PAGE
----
million to encourage entrepreneurs. This is not just about Pfizer. The


question is what we need to inject into the county to keep the whole


economy going? And so, the next priority for Kent. No. 2, in


structure. Paul says East Kent would benefit from the development


of Manston airport and interconnecting high-speed trains.


The largest runway in mainland Europe, it would increase


productivity. It could deliver Manston airport with the


equivalents of Stansted. About �6 million of the 43 million regional


growth fund is to be spent on upgrading the lines so high-speed


trains can run through Canterbury to east Kent. The ambition is to


make Sandwich as accessible from London as Cambridge. Some rare


experts have their doubts. They were never achieve that because


someone like Sandwich is stuck at the end of a long winding a line


and it will take longer than an hour for trains to get there.


ambition is to turn Manston into something like Stansted and get


train times from East Kent to London down to an hour but experts


doubt it is possible. The next priority for the future is the kids.


Number three, education. No one would deny that education is vital


for long-term economic prosperity. But, Kent has two problems. There


are many people doing well in schools who go to university and


leave and moved to more affluent parts. I did that. I grew up in


Chatham, I left Oxford and never came back. What is worse, according


to research, kids from poor families get a bad deal in Kent.


you are poor in Britain, you do less well in schools in Kent than


anywhere in London or any when neighbouring London and that is a


challenge. You are comparing a standard comprehensive in the North


of England with a high-school were 25% of the cohort is moving into a


grammar school education. No, I am not. I am looking at children in


the bottom quarter by income and how they would do at 16


irrespective of what school they go to and tense does worse than any


borough in London. Well, I challenged the statistics. I would


send an teeth. They were published in the Financial Times. I have


checked the myself. Chris Cook from the Financial Times is the person


who did the research. What we found is in Kent there is a higher than


average propensity for poor children to fall by the wayside. We


found that was because of the grammar school system so the


grammar schools are fantastically effective but if you do not get in,


you will do badly. You have to consider all the factors. Grammar-


school education helps socially deprived students to attain


university placements and more academic success than any other


system. So, Kent is not serving children from poor families to the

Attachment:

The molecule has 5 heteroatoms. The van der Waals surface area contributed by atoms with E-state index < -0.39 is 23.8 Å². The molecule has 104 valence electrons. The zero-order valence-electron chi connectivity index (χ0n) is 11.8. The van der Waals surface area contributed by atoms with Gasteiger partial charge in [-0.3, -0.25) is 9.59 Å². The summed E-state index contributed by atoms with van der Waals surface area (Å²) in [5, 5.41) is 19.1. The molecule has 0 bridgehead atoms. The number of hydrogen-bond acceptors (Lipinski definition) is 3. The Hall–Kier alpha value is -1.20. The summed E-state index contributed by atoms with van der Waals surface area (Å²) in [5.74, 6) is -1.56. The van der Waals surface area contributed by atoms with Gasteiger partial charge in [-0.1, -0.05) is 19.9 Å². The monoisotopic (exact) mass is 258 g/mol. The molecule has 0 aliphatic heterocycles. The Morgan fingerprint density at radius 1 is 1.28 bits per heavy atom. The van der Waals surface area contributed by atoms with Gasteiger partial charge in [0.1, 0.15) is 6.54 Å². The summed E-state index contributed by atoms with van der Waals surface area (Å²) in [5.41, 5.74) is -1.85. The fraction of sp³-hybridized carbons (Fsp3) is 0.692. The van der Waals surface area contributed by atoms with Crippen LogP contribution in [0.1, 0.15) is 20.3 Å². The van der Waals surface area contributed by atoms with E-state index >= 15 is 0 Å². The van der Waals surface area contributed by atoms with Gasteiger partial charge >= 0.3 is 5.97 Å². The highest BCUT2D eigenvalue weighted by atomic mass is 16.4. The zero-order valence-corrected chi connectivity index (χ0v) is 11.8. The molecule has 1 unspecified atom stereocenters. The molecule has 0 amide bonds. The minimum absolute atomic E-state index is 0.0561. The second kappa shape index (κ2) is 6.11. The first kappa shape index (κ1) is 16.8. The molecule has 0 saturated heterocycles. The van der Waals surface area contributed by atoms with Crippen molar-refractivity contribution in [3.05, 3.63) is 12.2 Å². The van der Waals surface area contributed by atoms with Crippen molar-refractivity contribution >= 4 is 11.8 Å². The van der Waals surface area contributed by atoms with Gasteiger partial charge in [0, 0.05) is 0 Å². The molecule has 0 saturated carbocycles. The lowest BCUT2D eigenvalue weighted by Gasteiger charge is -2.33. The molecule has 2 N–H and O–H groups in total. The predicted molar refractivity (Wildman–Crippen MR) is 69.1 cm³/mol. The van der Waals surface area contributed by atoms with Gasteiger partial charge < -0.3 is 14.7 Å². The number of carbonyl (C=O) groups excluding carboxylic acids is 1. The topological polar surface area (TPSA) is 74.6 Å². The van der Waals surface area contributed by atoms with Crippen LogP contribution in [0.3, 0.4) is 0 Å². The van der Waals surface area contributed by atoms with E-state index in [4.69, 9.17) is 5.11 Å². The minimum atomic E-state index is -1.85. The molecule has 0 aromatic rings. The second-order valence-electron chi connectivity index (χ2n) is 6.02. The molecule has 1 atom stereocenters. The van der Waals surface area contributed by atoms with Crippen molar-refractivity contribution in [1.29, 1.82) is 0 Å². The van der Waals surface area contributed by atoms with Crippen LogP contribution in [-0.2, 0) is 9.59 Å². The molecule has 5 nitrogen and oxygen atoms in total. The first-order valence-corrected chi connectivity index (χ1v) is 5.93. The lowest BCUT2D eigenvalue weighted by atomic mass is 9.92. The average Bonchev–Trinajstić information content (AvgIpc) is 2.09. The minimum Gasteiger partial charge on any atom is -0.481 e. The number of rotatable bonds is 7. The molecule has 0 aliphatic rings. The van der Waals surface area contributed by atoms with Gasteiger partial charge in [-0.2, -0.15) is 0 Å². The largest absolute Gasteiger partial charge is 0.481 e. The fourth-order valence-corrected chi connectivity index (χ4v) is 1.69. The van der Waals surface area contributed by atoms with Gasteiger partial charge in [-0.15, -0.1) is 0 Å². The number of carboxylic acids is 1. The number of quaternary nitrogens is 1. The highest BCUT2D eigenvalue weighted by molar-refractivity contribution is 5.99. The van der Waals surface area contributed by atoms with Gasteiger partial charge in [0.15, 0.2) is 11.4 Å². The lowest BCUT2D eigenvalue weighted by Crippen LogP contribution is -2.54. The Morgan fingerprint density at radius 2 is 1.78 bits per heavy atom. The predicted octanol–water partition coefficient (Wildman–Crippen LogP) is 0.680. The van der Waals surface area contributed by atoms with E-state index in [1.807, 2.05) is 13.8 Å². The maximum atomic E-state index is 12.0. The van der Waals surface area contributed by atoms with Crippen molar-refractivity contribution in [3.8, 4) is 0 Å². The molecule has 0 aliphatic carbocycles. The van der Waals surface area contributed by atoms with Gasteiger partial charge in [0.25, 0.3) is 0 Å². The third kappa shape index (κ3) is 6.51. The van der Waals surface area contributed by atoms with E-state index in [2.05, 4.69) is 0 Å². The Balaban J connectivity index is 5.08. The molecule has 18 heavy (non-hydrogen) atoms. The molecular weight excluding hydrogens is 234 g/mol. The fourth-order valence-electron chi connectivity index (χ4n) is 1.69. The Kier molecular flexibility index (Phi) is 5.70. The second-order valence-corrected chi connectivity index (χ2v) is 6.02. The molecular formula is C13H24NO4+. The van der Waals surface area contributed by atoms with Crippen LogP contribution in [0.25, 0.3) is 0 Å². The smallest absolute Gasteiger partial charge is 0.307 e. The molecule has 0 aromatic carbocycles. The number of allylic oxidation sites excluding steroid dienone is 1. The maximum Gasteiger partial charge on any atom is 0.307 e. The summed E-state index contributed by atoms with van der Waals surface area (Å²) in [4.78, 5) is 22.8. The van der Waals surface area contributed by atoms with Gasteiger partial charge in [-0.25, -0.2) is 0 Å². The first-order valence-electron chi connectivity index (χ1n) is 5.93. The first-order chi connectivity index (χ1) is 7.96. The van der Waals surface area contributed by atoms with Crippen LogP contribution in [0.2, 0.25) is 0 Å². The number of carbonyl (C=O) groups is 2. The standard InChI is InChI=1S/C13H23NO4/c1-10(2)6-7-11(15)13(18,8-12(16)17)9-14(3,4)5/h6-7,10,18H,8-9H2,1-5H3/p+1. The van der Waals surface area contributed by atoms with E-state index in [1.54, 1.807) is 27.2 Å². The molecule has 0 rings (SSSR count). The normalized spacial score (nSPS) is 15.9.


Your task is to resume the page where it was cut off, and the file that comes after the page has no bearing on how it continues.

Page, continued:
detriment of the economy. But Paul Carter and some head teachers


No. Four, green technology. Paul Carter says Kent has untapped


potential for many new jobs. There are some things like the emphasis


on green technology that every council leader across Britain is


claiming their area has a special advantage. We have to be careful


some of these jobs do not turn out to be like the Silicon Glen in


Scotland or the manufacturing of televisions in South Wales which


seemed wonderful in the 1980s but disappeared after five years.


disagree on the basis we have the longest coastal regions of every


county -- any county in a country and proximity to where the energy


is consumed. He points out the best us -- a Vestas may start assembling


at wind turbines in Sheerness if the government says that a clear


long-term policy on wind farms and this would create 2000 jobs on the


Isle of Sheppey. One economist says studies have been made about


turbines in the county. If you look at the figures, the only way you


could justify the prediction is if there was a serious expansion in


production of turbines. Paul macro reckons Kent has great potential in


renewable energy but economists say it depends on the Government's


So, that's the plan - get people working again at the Old Pfizer


site, invest in structure -- infrastructure, ensure high


standards of education and take advantage of emerging green


technology. Many people will be hoping that that works, because the


Vince Rogers reporting. A surge in patient numbers and widespread


confusion in Kent and East Sussex. Here at Inside Out core we have


been investigating how the new �235 million hospital in Pembury has


This shiny new hospital opened its doors in September. It serves


500,000 people in Kent and Sussex, everywhere from Crowborough to


Aylesford. But behind the gloss, we discovered not everyone was happy.


In spite of a brand new hospital in Pembury, would Maidstone lose out?


We have lost our local service. The complications of all that are going


to be very serious. With the new hospital came major changes to how


and where patients are treated. When Pembury opened, Maidstone lost


its full maternity service and the ability to deal with major trauma.


There is still an axe two department at Maidstone, but many


patients needing treatment for the most serious injuries are


travelling to the new Pembury Hospital instead. -- and A&E


department. And while an increase in private patients her push NHS


people to the back of the Ku? We can reveal the hospital's plans to


step up the number of private beds. Our investigation began with e-


mails and complaints. Since the service changed, we have heard


staff and patients were worried. Among concerns were long waiting


times in A&E, poor patient treatment and safety. We decided to


look at the changes and take your concerns to hospital bosses.


weaving the environment is overwhelmingly positive. Why are